Positioning of Cells at their Intrinsic Sites in Multicellular Organisms
Certain types of cell are known to be under bilateral threshold control, e.g., cells receiving a signal of ligands do not respond until the ligand level comes close to a threshold. When the ligand level is around the threshold, the cells adhere to a surface that expresses the ligands, and again do not respond when the ligand level is over the threshold. The bilateral threshold control of membrane-bound ligands (ephrin) and their receptor (Eph) seems to govern positioning of cells at their intrinsic sites. Three examples are shown: (1) In the topographic projection of retinal ganglion axons to the midbrain, the axon terminals expressing Eph receptors crawl on the midbrain surface where the ligand density is graded. The axon terminals find their own sites on the midbrain where the ligand level is at their own threshold. (2) The bilateral threshold control does not only direct positioning of individual cells, but, under assumptions that the cells express ligands and receptors simultaneously in a single cell and the densities of the ligands and the receptors are reciprocal with each other, the bilateral threshold control organizes spontaneously a tissue of graded cell arrangement, which could provide positional information for morphogenesis and regeneration. (3) In a cell aggregate of two types of cells, cells co-expressing ligands and receptors (not necessarily reciprocally) can form curious cell patterns, a checkerboard pattern and a kagome (star) pattern that have been observed on the chick oviduct epithelium.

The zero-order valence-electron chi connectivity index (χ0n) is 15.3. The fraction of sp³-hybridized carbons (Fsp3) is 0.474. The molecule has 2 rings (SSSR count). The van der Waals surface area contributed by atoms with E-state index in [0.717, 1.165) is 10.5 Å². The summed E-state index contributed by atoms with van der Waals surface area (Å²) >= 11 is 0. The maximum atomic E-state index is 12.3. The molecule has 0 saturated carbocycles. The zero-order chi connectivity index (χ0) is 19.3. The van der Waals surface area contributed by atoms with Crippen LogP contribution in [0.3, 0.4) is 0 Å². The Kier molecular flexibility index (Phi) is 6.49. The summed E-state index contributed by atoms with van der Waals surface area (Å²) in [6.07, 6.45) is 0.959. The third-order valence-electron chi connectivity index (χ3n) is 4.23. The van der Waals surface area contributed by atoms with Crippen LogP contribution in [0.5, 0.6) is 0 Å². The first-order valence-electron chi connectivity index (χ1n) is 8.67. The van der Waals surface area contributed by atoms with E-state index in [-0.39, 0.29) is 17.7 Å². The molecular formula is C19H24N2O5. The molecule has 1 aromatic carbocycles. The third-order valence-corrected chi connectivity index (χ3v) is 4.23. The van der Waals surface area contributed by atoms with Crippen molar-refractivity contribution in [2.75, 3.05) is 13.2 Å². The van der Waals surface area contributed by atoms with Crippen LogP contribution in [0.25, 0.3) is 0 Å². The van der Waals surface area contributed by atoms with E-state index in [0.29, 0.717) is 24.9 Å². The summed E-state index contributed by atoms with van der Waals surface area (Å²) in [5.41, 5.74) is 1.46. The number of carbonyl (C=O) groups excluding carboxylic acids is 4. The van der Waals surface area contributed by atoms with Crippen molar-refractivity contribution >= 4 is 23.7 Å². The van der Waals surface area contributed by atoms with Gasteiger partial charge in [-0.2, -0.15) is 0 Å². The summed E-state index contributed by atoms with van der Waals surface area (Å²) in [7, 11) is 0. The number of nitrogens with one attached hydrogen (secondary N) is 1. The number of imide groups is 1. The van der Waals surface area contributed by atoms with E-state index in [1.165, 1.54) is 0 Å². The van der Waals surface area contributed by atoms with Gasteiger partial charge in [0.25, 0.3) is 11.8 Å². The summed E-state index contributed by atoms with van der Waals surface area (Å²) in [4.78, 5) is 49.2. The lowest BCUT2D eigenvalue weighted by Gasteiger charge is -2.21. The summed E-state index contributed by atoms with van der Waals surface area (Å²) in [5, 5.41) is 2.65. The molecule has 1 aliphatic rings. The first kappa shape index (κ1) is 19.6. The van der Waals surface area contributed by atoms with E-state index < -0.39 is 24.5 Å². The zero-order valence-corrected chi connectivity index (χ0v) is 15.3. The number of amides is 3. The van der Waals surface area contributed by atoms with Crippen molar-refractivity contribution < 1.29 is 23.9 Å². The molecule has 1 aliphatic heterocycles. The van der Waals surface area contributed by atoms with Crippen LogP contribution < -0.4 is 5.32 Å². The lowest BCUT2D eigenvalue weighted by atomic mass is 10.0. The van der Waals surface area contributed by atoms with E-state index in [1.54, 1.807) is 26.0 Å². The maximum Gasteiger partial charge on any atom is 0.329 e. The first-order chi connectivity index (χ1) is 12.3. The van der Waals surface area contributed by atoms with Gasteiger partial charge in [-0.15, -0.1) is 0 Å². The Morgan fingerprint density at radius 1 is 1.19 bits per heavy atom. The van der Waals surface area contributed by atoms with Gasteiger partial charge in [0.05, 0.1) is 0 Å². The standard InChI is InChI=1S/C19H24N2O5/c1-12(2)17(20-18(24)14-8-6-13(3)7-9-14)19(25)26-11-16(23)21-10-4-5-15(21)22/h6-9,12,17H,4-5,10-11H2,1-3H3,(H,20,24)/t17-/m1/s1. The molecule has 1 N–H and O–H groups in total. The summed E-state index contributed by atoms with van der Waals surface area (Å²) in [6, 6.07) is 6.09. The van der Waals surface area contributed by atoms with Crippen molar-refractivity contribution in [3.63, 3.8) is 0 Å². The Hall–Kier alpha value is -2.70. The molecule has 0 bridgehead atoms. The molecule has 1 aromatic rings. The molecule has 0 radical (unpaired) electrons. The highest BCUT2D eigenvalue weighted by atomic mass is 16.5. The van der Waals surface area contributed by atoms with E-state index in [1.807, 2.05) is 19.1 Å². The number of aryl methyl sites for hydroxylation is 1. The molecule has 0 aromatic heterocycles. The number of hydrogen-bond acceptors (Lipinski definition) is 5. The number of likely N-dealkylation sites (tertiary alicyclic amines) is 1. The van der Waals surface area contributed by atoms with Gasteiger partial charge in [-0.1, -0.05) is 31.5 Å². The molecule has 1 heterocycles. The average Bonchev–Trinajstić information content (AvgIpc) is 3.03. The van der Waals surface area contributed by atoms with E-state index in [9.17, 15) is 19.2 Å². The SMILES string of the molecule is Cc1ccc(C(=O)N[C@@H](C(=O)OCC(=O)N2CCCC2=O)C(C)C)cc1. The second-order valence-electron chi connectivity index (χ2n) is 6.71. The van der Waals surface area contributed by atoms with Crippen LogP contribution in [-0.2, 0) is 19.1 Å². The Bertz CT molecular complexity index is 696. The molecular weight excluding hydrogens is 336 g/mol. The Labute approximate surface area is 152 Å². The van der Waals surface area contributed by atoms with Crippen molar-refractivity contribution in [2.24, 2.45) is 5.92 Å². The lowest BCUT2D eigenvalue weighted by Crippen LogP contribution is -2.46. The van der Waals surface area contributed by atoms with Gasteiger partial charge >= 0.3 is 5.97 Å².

KeywordsCell Pattern Cell Position Checkerboard Pattern Ligand Density Retinal Axon
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